Buoyant future: A major study underlines the potential for cruise tourism


Cruise liner visits are becoming a solid source of tourism revenues for Papua New Guinea and are increasingly being viewed as important to the sector’s development. Travelling by cruise ship is considered an ideal way to explore PNG, as there is the advantage of on-board lodging and amenities, meaning visitors can access remote areas that perhaps lack modern facilities and infrastructure. They also bring tourists directly to their destinations, allowing them to avoid major urban centres.

Economic Impact 

In 2016 a major study was published examining the benefits of cruise ships to the economies of PNG and Solomon Islands. It was commissioned by the Australian Department of Foreign Affairs and Trade, cruise company Carnival Australia and the International Finance Corporation. The research found that cruise ships are bringing considerable wealth to the countries’ ports while also creating jobs. It also highlighted a number of improvements that could be made to improve the passenger experience, help guarantee further growth and boost spending by tourists onshore.

According to the report, which focused on five ports in PNG and used the results to arrive at nationwide figures, the country made an estimated A$5.9m ($4.3m) from ships visiting in 2015, and an average of A$94,500 ($69,600) per ship. This was equivalent to 0.01% of PNG’s GDP for that year. The visiting cruise ships have direct and indirect impacts on the economy, both of which were covered by the study. Spending by passengers and crew while onshore, and the fees paid by line operators, count as direct impacts. Beneficiaries of this spending include the government, tour operators, souvenir shops, restaurants, general retail stores and transport providers. Indirect revenues, meanwhile, are generated when those direct revenues are spent locally.

Cash & Jobs

According to the study, 54% of the direct revenues in PNG come from cruise operators themselves, with most of that total derived from port fees. The cruise passengers provide 43% of the direct revenues, most of which go to the government (30%) and tour operators (30%), while souvenir sellers take 6%, food and beverage establishments 3%, and retail stores 3%. Alotau took in an estimated A$47 ($34.61) of direct revenues per passenger, Doini Island AUD9 ($6.63), Kiriwina A$9 ($6.63), Kitava A$7 ($5.16) and Rabaul A$76 ($55.97).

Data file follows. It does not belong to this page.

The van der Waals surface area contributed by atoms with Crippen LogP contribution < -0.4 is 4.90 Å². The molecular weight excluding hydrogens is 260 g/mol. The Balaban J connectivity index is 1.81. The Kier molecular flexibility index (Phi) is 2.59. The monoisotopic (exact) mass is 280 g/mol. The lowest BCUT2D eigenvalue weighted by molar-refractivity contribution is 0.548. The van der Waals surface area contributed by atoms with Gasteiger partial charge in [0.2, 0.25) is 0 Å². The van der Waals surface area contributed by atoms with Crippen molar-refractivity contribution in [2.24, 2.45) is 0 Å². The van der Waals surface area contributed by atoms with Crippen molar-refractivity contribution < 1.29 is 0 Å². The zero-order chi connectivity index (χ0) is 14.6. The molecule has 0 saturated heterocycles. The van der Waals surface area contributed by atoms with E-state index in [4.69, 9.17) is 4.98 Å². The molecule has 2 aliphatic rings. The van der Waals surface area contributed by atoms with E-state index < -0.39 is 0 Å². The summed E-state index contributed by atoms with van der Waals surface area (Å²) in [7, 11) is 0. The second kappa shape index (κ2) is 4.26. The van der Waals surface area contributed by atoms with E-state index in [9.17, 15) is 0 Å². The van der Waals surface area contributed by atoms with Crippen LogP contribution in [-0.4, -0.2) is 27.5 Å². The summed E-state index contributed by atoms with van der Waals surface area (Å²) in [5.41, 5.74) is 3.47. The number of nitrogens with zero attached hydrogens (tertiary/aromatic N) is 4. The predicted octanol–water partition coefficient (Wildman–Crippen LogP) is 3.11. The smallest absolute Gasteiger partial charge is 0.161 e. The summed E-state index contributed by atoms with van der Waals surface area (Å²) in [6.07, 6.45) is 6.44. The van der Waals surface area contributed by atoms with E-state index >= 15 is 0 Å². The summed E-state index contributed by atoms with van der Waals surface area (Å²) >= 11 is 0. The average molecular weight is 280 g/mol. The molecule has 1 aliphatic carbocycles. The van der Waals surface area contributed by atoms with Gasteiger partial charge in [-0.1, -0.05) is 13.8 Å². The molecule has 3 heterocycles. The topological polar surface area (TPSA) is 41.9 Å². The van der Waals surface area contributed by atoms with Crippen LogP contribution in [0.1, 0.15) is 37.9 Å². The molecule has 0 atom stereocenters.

Cruise tourism supported 203 jobs in the ports studied, or about 0.6% of the workforce. A total of 52 tour jobs were created, along with 135 in specialist tour-related retail establishments, five in general retail, seven in restaurants and three in transport. Of these jobs, 72 were in Rabaul, 44 in Alotau, 41 in Kiriwina, 31 on Doini Island and 15 in Kitava.

Port Traffic

Of the five ports studied, the two busiest in 2015 were Rabaul, with 16 calls, and Alotau with 15. In all, the five ports surveyed hosted 60 ships, and the report extrapolated this figure to estimate that the country attracted 136 calls nationwide in 2015. In total, more than 40 ports accommodate visits from cruise liners.

Significant differences were observed in expenditures at the busiest ports. At Rabaul and Alatou, the vast majority of direct expenditure was on tours, while at the others very little was spent on the activity. Indeed, when tour revenues were factored out, the small ports performed relatively well, generating the same amount of revenue or more than the larger ports in terms of souvenir and food sales.